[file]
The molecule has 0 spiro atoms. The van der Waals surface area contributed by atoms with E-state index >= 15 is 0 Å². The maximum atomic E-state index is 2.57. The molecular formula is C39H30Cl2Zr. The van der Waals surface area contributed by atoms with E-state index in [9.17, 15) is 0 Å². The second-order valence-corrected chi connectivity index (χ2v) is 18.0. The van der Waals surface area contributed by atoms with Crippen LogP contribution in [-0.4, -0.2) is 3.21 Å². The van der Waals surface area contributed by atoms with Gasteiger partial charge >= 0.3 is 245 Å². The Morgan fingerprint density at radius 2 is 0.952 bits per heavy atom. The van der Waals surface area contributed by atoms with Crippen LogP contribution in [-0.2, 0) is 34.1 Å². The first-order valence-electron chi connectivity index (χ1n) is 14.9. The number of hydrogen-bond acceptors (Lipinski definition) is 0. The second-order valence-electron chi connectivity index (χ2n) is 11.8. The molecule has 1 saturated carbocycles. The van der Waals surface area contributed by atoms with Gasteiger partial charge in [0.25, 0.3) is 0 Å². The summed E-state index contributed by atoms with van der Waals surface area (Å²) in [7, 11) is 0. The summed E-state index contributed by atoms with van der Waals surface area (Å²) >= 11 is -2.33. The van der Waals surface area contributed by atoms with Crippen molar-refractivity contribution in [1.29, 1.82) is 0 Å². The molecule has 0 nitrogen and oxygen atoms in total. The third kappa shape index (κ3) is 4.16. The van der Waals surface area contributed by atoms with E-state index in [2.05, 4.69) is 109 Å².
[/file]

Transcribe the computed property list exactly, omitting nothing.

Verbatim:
The molecule has 0 spiro atoms. The van der Waals surface area contributed by atoms with E-state index >= 15 is 0 Å². The maximum atomic E-state index is 2.57. The molecular formula is C39H30Cl2Zr. The van der Waals surface area contributed by atoms with E-state index in [9.17, 15) is 0 Å². The second-order valence-corrected chi connectivity index (χ2v) is 18.0. The van der Waals surface area contributed by atoms with Crippen LogP contribution in [-0.4, -0.2) is 3.21 Å². The van der Waals surface area contributed by atoms with Gasteiger partial charge >= 0.3 is 245 Å². The Morgan fingerprint density at radius 2 is 0.952 bits per heavy atom. The van der Waals surface area contributed by atoms with Crippen LogP contribution in [-0.2, 0) is 34.1 Å². The first-order valence-electron chi connectivity index (χ1n) is 14.9. The number of hydrogen-bond acceptors (Lipinski definition) is 0. The second-order valence-electron chi connectivity index (χ2n) is 11.8. The molecule has 1 saturated carbocycles. The van der Waals surface area contributed by atoms with Gasteiger partial charge in [0.25, 0.3) is 0 Å². The summed E-state index contributed by atoms with van der Waals surface area (Å²) in [7, 11) is 0. The summed E-state index contributed by atoms with van der Waals surface area (Å²) >= 11 is -2.33. The van der Waals surface area contributed by atoms with Crippen molar-refractivity contribution in [1.29, 1.82) is 0 Å². The molecule has 0 nitrogen and oxygen atoms in total. The third kappa shape index (κ3) is 4.16. The van der Waals surface area contributed by atoms with E-state index in [2.05, 4.69) is 109 Å².